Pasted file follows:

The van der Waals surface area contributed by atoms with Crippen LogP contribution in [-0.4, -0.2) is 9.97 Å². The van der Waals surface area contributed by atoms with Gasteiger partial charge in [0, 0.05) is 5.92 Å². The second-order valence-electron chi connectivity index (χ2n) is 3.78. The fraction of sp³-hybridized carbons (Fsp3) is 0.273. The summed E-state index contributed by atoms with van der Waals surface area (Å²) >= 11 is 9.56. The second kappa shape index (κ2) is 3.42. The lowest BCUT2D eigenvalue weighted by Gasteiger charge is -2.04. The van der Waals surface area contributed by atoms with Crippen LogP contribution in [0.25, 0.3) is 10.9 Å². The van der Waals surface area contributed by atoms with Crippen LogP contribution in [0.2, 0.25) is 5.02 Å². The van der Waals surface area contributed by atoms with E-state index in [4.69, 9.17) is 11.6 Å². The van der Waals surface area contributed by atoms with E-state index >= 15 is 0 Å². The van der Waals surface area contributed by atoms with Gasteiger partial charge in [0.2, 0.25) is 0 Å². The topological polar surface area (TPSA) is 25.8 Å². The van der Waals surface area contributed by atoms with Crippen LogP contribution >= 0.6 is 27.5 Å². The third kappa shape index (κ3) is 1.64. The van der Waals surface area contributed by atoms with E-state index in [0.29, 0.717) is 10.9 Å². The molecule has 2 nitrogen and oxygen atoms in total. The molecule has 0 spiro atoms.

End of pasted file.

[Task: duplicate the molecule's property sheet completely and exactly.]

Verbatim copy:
The van der Waals surface area contributed by atoms with Crippen LogP contribution in [-0.4, -0.2) is 9.97 Å². The van der Waals surface area contributed by atoms with Gasteiger partial charge in [0, 0.05) is 5.92 Å². The second-order valence-electron chi connectivity index (χ2n) is 3.78. The fraction of sp³-hybridized carbons (Fsp3) is 0.273. The summed E-state index contributed by atoms with van der Waals surface area (Å²) >= 11 is 9.56. The second kappa shape index (κ2) is 3.42. The lowest BCUT2D eigenvalue weighted by Gasteiger charge is -2.04. The van der Waals surface area contributed by atoms with Crippen LogP contribution in [0.25, 0.3) is 10.9 Å². The van der Waals surface area contributed by atoms with Crippen LogP contribution in [0.2, 0.25) is 5.02 Å². The van der Waals surface area contributed by atoms with E-state index in [4.69, 9.17) is 11.6 Å². The van der Waals surface area contributed by atoms with E-state index >= 15 is 0 Å². The van der Waals surface area contributed by atoms with Gasteiger partial charge in [0.2, 0.25) is 0 Å². The topological polar surface area (TPSA) is 25.8 Å². The van der Waals surface area contributed by atoms with Crippen LogP contribution >= 0.6 is 27.5 Å². The third kappa shape index (κ3) is 1.64. The van der Waals surface area contributed by atoms with E-state index in [0.29, 0.717) is 10.9 Å². The molecule has 2 nitrogen and oxygen atoms in total. The molecule has 0 spiro atoms.